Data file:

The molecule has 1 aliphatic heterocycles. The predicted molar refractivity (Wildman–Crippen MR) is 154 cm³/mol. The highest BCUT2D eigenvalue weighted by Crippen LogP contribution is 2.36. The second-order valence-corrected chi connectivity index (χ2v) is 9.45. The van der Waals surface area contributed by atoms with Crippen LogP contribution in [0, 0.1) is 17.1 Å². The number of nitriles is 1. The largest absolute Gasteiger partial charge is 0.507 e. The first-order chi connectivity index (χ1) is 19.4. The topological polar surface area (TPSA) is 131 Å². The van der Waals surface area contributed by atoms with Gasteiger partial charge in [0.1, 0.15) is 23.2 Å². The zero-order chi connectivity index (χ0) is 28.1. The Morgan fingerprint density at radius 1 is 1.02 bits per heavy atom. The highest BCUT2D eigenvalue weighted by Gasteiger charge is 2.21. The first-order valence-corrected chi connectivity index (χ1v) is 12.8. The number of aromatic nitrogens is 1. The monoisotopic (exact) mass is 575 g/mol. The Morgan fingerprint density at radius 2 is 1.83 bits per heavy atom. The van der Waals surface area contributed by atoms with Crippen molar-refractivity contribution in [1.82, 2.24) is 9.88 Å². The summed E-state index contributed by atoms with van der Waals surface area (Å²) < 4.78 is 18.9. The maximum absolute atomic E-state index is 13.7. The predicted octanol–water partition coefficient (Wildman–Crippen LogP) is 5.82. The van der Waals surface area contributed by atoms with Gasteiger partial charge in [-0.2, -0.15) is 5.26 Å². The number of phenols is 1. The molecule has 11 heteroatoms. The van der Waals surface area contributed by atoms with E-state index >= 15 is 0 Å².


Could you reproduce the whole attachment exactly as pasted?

The molecule has 1 aliphatic heterocycles. The predicted molar refractivity (Wildman–Crippen MR) is 154 cm³/mol. The highest BCUT2D eigenvalue weighted by Crippen LogP contribution is 2.36. The second-order valence-corrected chi connectivity index (χ2v) is 9.45. The van der Waals surface area contributed by atoms with Crippen LogP contribution in [0, 0.1) is 17.1 Å². The number of nitriles is 1. The largest absolute Gasteiger partial charge is 0.507 e. The first-order chi connectivity index (χ1) is 19.4. The topological polar surface area (TPSA) is 131 Å². The van der Waals surface area contributed by atoms with Gasteiger partial charge in [0.1, 0.15) is 23.2 Å². The zero-order chi connectivity index (χ0) is 28.1. The Morgan fingerprint density at radius 1 is 1.02 bits per heavy atom. The highest BCUT2D eigenvalue weighted by Gasteiger charge is 2.21. The first-order valence-corrected chi connectivity index (χ1v) is 12.8. The number of aromatic nitrogens is 1. The monoisotopic (exact) mass is 575 g/mol. The Morgan fingerprint density at radius 2 is 1.83 bits per heavy atom. The van der Waals surface area contributed by atoms with Crippen molar-refractivity contribution in [1.82, 2.24) is 9.88 Å². The summed E-state index contributed by atoms with van der Waals surface area (Å²) < 4.78 is 18.9. The maximum absolute atomic E-state index is 13.7. The predicted octanol–water partition coefficient (Wildman–Crippen LogP) is 5.82. The van der Waals surface area contributed by atoms with Gasteiger partial charge in [-0.2, -0.15) is 5.26 Å². The number of phenols is 1. The molecule has 11 heteroatoms. The van der Waals surface area contributed by atoms with E-state index >= 15 is 0 Å².